The problem is that by now just too much takes place on Facebook. You might “like” your favorite artist, and still miss on his updates. If you have more than 150 friends (the number of friends that ensures full interactions with everybody according to social media experts) then you take for granted that there are things you are going to miss.
Or will you? Meet Fanity, a web service for subscribing to news by your favorite artists, and have them displayed on a stream of their own.
Using Fanity will free you from having to filter your news feed manually. Just by becoming a fan of the artist in question you will have his latest news presented in such an unpolluted stream. Continue reading →
Who hasn’t shared a file through MegaUpload at least once in his lifetime? The service is up there with RapidShare as one of the premier destinations for sending and receiving data. It is also a good platform for the streaming of clips, as any person who has ever tried MegaVideo can tell you. And now, it s also becoming a destination for those who want to listen to music on the WWW. MegaBox sees to that. It is a service that makes both for streaming music when you are online, and for buying it on the spot (a la iTunes).
What’s more, users of MegaBox are allowed to upload their entire music collections to the cloud, and listening to all their selections from wherever they are. So long for visiting YouTube in order to listen to that song which has somehow become nestled in your head overnight.
MegaBox has been released at the same time as MegaLive. That is a service for broadcasting what you are doing in real time using your webcam. By all reckonings, the Mega family is swelling ranks more than quickly… Will we see some illegitimate offspring along the way?
The meet-and-greet tradition upon which the music industry operates is a necessary evil… or is it? Websites like TuneCrank are here to bring that hegemony down.
In general terms, this site lets just anybody upload his tunes and have them streamed to whomever is willing to give them a good listen. The process is wholly free, and what TuneCrank aims to do is give just everybody a chance to be discovered, in a framework in which there are no favoritisms of any kind. On TuneCrank, all that matters is the quality of what you are uploading, not whose back you are scratching. Continue reading →
MusicLink is a free service for the streaming of full albums. Love the “California Gurls” single by Katy Perry, but wonder if “Teenage Dream” is any good? Can’t get enough of “Only by The Night” by Kings Of Leon and want to know if “Come Around Sundown” lives up to its predecessor? Well, MusicLink makes that easy. You just search for the concerned album, and once you have found it you can proceed to give it a good listen online. You won’t have to download anything. And you won’t have to sign up either.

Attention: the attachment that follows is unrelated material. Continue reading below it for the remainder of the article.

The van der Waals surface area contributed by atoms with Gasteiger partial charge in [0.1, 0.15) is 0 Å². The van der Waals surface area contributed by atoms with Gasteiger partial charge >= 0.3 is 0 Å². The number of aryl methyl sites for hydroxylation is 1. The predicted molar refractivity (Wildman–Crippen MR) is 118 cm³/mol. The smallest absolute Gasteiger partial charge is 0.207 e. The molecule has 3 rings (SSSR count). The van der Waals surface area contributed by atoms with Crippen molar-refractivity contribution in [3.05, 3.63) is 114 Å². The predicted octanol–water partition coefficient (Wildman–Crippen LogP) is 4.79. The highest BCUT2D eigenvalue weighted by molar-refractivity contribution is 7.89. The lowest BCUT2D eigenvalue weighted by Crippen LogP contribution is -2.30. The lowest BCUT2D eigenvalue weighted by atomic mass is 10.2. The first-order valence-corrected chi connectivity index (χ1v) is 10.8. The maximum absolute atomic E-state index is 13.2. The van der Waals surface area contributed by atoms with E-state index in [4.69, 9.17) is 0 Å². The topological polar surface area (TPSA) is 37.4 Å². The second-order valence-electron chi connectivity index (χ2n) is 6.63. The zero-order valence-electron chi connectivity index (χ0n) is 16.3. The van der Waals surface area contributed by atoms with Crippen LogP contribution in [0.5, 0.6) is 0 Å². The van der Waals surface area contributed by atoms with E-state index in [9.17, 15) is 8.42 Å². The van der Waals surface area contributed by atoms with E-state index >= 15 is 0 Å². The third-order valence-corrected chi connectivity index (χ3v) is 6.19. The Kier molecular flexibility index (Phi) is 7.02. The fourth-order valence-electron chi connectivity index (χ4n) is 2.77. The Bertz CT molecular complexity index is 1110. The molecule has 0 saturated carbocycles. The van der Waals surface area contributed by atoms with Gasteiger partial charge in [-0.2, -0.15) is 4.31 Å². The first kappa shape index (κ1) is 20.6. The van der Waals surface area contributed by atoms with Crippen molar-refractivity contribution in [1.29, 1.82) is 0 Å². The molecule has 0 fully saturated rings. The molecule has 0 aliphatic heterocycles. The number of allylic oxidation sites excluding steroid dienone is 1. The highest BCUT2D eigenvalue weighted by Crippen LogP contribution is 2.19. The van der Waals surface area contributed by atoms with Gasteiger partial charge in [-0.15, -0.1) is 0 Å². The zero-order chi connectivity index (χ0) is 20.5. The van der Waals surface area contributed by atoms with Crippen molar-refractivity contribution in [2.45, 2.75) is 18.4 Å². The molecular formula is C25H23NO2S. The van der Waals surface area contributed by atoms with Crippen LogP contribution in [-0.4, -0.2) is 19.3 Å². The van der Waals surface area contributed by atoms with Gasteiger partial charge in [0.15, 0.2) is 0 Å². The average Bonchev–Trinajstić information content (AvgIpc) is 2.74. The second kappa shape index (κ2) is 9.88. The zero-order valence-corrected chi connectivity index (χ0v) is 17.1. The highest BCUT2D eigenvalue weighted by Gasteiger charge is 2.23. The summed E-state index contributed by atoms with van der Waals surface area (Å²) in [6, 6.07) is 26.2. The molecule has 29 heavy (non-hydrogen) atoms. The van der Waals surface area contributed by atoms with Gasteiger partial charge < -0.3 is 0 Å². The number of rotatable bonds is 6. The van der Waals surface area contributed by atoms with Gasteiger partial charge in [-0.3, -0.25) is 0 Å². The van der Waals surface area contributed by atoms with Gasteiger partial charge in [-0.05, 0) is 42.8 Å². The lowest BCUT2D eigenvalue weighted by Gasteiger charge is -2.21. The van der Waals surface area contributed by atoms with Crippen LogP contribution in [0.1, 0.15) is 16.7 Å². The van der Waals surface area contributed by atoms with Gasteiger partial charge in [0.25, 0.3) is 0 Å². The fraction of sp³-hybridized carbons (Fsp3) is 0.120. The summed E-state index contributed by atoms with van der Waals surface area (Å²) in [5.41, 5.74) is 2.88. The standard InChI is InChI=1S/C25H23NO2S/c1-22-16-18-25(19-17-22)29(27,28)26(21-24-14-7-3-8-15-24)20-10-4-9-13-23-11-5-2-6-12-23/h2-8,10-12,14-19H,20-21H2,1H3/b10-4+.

Just in case you are wondering, MusicLink is as legal as a service of this nature can be because it is powered by Grooveshark. As you know, Grooveshark is a streaming service that was founded in 2006, and which caused the same controversy that sites like YouTube caused when they began gaining preeminence. Yet, Grooveshark has slowly been scoring licensing deals with many major labels such as EMI. Continue reading →
I think we all will agree that sharing music using services like Facebook and Twitter is the most natural step in the evolution of the Social Web. After all, what good is connecting with everybody and telling them about what you do if you can’t show it to them at the same time?
The startup I am reviewing right now enables you do exactly that: spread both individual songs and full albums around, and the best thing might as well be that Twitter and Facebook alike are supported. The way it works is by letting you upload the song or playlist and having it played in your Twitter’s profile page, or streamed from your Facebook wall.
Best of all, you can make your songs both downloadable and embeddable. If you are looking for maximum exposure that is always useful, although I can’t help but wonder (and worry) a little about the copyright of what you are sharing when it is your own work what you are putting about. Continue reading →
Not every person with thoughts to share about his favorite artists will sit down and tend to a blog or a personal site. The thing is, there are not really that many other options, and none I can think of is as accessible as blogging.
Well, that is set to change thanks to a startup like Spreaker. We can call it a social web radio service. The site will empower just anybody to create his own radio and broadcast whenever he feels like doing it. There are no fees of any kind to be met, as both royalties and bandwidth expenses are covered by Spreaker.
This means that you can host your own talk show and (for example) invite people from you local music scene that you are in good terms with. You can also create a show devoted to your favorite band and play its songs left, right and center. Hint: if you tune in and catch a radio that plays The Who indiscriminately you know who is behind it. Continue reading →